Granitz did send the December 19, 2012 email to Rubin referring to "our idea." But Granitz was referring to his and Kahn's idea and not to a partnership. Granitz never represented to Rubin that he (Granitz) could speak for Kahn. From the end of 2012 to 2014, Granitz did not hear from Rubin. During that time, Granitz and Kahn developed newzcard, a venue for sharing news and photos from photojournalists in real time. Other than a modest salary, neither Granitz nor Kahn took any distribution from Noozcard, Inc. Instead, the lawsuit scared away investors and caused Grantiz and Kahn to suffer major financial losses.
2. Kahn's declaration
Kahn first met Rubin in April 2012, and only had three in-person meetings with him in the span of one month. Kahn never made any representation or promise to Rubin, never agreed to enter into a business venture with him, much less share one-third of the profits from any such venture, and he never authorized Granitz to enter into such a venture. Rather, the men merely met to ascertain if there were "any possible synergies." Over the course of their relationship, Kahn sent Rubin one email informing Rubin he was out of town and one letter in response to Rubin's contention he was a partner in Noozcard, Inc.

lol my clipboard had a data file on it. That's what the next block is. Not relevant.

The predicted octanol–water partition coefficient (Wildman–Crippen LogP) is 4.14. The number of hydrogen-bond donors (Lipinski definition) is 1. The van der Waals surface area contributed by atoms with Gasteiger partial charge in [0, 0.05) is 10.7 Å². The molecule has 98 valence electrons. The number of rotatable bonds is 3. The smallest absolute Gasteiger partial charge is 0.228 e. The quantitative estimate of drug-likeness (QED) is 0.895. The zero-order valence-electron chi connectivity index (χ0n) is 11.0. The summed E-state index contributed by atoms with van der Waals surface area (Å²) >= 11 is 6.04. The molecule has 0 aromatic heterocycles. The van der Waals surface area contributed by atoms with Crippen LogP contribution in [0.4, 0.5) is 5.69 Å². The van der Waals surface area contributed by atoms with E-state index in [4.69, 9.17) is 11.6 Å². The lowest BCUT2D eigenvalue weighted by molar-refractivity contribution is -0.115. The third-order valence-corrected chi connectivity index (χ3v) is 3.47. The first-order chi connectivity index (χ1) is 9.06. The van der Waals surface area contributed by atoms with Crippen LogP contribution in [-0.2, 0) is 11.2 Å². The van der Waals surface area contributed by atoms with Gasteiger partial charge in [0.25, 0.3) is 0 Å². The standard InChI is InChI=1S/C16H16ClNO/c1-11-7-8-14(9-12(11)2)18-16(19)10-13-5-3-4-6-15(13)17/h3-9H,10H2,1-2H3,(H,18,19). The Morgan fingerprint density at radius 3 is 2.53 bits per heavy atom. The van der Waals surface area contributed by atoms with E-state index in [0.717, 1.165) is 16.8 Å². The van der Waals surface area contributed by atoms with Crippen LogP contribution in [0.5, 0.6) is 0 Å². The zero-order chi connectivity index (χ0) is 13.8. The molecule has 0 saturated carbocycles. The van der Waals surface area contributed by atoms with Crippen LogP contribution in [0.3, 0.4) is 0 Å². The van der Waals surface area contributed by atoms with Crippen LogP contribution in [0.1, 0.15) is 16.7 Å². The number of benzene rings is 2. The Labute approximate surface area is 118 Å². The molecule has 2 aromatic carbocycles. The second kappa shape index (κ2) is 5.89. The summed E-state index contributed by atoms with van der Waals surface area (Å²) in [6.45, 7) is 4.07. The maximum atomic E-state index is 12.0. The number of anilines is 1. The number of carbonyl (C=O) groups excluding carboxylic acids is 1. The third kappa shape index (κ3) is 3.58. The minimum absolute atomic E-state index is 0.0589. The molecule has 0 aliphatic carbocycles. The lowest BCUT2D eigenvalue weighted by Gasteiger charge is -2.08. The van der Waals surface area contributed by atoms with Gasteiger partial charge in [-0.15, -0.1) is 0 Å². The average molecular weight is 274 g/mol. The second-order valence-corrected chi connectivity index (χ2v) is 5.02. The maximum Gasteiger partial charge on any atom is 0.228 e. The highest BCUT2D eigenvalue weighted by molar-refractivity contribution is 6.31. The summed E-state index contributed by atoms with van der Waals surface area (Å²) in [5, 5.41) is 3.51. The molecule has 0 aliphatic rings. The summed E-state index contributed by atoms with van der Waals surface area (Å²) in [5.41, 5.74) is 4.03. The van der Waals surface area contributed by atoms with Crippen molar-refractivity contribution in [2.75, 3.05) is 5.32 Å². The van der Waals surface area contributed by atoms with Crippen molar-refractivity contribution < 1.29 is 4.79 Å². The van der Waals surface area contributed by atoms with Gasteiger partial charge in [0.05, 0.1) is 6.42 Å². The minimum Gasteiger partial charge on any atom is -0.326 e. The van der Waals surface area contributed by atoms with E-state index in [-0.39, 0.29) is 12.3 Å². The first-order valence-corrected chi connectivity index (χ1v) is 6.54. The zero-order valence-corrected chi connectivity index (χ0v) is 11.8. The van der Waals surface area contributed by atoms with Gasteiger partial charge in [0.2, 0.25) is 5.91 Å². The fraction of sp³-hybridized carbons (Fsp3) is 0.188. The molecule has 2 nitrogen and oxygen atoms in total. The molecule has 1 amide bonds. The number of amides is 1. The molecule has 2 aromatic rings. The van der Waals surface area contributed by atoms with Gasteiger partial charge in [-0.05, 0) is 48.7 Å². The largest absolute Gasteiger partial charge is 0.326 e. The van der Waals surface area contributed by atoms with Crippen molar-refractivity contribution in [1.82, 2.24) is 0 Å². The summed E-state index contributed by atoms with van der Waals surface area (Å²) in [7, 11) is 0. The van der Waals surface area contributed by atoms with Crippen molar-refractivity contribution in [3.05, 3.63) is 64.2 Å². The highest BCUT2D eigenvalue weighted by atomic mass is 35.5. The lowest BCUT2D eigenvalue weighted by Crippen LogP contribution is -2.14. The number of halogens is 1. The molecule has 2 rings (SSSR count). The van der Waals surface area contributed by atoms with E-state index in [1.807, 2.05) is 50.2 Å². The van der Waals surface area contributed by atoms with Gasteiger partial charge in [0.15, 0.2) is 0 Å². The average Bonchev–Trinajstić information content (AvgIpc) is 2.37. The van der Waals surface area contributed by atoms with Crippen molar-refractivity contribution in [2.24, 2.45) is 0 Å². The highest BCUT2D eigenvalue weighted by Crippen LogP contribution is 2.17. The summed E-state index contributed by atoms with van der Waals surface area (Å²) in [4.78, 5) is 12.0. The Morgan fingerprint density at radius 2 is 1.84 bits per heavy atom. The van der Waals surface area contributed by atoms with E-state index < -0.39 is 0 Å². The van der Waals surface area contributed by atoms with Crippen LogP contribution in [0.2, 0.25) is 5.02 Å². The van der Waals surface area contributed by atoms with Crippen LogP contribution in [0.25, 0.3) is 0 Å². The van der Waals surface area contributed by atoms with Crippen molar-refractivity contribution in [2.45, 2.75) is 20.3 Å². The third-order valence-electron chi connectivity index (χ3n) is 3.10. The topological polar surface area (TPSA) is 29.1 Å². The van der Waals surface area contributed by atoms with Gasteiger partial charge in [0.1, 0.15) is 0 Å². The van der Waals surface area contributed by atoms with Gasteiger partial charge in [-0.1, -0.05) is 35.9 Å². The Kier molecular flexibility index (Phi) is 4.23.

3. Baruch Cohen's declaration
Attorney Baruch Cohen represented Granitz and Kahn in the underlying action. As early as June 2015, Cohen turned over financial documents showing that the company owed money and had no profits or assets. After a case management conference in October 2015, Cohen told Eric that Noozcard, Inc. had no profits, so even if Rubin won, his lost profits would be "1/3rd of zero." When Cohen explained that Rubin could not prove damages, Eric acknowledged the issue and said, "I guess I'll have to retain an expert as to projections of what potential income a company like Noozcard[, Inc.] could be generating." At the trial on the underlying action, Rubin did not call any experts.
C. Trial court's ruling